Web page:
August 8, 2012
Scientists find massive meteorite crater in Canadian Arctic
By QMI Agency
Researchers at the University of Saskatchewan have discovered a massive crater in the Canadian Arctic caused by a meteorite millions of years ago.
The depression is about 25 km wide, located on the northwestern part of Victoria Island, which sits north of Nunavut and the Northwest Territories, along part of the Northwest Passage.
U of S geologist Brian Pratt and Keith Dewing, of the Geological Survey of Canada, have been working to map the crater ever since they discovered it two years ago while exploring the area by helicopter.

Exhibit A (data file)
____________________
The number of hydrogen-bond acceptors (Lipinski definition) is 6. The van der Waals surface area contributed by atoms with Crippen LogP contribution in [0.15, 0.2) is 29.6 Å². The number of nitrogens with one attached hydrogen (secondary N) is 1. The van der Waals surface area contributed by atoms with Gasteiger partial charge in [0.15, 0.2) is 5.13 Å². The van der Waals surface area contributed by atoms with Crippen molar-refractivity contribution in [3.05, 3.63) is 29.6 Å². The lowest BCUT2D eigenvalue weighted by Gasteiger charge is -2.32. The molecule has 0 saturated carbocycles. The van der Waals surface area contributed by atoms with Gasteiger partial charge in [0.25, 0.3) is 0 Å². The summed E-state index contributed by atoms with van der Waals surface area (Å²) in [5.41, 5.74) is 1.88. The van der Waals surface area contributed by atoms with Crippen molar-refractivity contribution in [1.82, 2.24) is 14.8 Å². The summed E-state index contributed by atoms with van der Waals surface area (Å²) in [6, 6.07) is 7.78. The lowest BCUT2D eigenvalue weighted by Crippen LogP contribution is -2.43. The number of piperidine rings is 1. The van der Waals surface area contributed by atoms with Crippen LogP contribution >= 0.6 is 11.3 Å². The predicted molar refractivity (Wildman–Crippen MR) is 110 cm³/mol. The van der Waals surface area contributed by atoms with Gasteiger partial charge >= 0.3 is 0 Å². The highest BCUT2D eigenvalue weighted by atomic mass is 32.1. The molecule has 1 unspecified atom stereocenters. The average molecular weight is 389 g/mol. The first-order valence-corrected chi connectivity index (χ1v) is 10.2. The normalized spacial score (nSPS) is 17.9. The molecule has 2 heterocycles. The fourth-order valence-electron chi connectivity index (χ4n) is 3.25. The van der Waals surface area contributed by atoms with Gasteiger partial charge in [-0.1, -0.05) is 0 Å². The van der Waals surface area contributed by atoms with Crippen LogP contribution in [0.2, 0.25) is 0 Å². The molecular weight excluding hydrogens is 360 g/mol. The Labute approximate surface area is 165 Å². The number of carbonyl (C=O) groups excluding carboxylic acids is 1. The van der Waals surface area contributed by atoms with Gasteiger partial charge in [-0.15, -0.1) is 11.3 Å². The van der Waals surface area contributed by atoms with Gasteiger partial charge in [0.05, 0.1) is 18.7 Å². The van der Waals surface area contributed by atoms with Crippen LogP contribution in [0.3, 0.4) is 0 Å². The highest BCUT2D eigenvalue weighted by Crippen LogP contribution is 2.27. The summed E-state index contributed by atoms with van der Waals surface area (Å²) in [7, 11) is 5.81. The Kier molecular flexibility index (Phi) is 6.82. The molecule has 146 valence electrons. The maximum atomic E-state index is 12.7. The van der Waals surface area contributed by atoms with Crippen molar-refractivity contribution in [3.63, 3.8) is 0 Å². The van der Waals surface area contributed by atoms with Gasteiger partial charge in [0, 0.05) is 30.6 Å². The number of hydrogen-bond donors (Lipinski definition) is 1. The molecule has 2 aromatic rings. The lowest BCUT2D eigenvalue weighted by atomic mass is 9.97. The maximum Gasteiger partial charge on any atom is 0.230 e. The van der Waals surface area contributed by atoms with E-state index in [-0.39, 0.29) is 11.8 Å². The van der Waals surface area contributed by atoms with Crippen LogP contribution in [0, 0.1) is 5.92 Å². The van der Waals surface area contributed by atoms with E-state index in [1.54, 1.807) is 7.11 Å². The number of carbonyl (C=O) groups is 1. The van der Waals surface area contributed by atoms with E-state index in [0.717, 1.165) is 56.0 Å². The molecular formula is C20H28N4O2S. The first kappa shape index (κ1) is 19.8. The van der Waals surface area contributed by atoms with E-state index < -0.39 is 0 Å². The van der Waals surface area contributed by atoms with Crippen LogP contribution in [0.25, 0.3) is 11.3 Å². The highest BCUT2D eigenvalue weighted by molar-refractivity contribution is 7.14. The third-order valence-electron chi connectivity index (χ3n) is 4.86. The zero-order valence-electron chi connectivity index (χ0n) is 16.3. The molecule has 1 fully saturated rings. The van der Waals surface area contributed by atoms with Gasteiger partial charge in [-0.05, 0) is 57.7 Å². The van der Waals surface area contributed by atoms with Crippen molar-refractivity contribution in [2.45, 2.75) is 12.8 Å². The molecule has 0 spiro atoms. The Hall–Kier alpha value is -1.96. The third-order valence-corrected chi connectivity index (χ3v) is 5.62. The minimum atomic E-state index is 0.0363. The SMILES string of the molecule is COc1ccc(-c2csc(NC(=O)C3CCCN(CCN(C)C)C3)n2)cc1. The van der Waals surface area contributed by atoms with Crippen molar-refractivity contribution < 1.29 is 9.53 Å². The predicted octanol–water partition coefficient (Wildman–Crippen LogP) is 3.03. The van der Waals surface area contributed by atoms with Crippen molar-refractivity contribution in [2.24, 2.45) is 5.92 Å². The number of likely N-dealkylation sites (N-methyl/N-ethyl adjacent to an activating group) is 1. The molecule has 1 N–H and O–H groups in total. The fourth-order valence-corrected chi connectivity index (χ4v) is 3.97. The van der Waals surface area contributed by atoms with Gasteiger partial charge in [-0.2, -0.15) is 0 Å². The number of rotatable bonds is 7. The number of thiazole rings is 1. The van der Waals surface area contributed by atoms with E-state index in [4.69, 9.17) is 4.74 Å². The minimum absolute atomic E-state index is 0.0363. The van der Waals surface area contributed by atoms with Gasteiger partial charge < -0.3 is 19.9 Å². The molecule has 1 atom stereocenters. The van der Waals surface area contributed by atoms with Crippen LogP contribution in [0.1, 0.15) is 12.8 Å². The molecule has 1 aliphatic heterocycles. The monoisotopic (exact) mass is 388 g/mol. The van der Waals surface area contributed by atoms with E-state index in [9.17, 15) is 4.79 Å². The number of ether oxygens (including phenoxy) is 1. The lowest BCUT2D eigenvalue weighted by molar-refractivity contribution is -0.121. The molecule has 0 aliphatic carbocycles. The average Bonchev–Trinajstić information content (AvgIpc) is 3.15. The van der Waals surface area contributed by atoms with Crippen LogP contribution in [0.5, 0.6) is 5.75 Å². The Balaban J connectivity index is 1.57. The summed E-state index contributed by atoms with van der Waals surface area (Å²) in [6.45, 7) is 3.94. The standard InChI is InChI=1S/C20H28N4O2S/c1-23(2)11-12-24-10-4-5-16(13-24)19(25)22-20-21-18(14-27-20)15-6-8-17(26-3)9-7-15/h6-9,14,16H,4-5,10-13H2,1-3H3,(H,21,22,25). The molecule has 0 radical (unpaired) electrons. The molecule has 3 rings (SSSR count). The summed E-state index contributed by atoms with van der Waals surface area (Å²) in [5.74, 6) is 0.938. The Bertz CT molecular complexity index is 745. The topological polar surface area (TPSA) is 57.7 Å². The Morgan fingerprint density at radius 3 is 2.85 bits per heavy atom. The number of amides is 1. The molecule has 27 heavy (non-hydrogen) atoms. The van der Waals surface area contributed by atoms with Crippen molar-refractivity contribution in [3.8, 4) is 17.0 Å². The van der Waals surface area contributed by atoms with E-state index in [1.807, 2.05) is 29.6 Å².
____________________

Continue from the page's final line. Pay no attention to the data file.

They saw "shatter cones" - large, radiating cracks formed by the impact of a meteorite slamming into the Earth.
"Unless you recognized the telltale clues, you wouldn't know what you were looking at," Pratt said in a statement. "You might see a bunch of broken rocks and wonder how they got there."
The researchers also noted the crater is characteristically circular.
And while there is no way to pinpoint exactly when the meteorite hit, Pratt and Dewing said evidence suggests it was about 130 million to 350 million years ago.
"It's another piece of the cosmic Earth puzzle," Pratt said. "Impact craters like this give us clues into how the Earth's crust is recycled and the speed of erosion, and may be implicated in episodes of widespread extinction of animals in the geological past."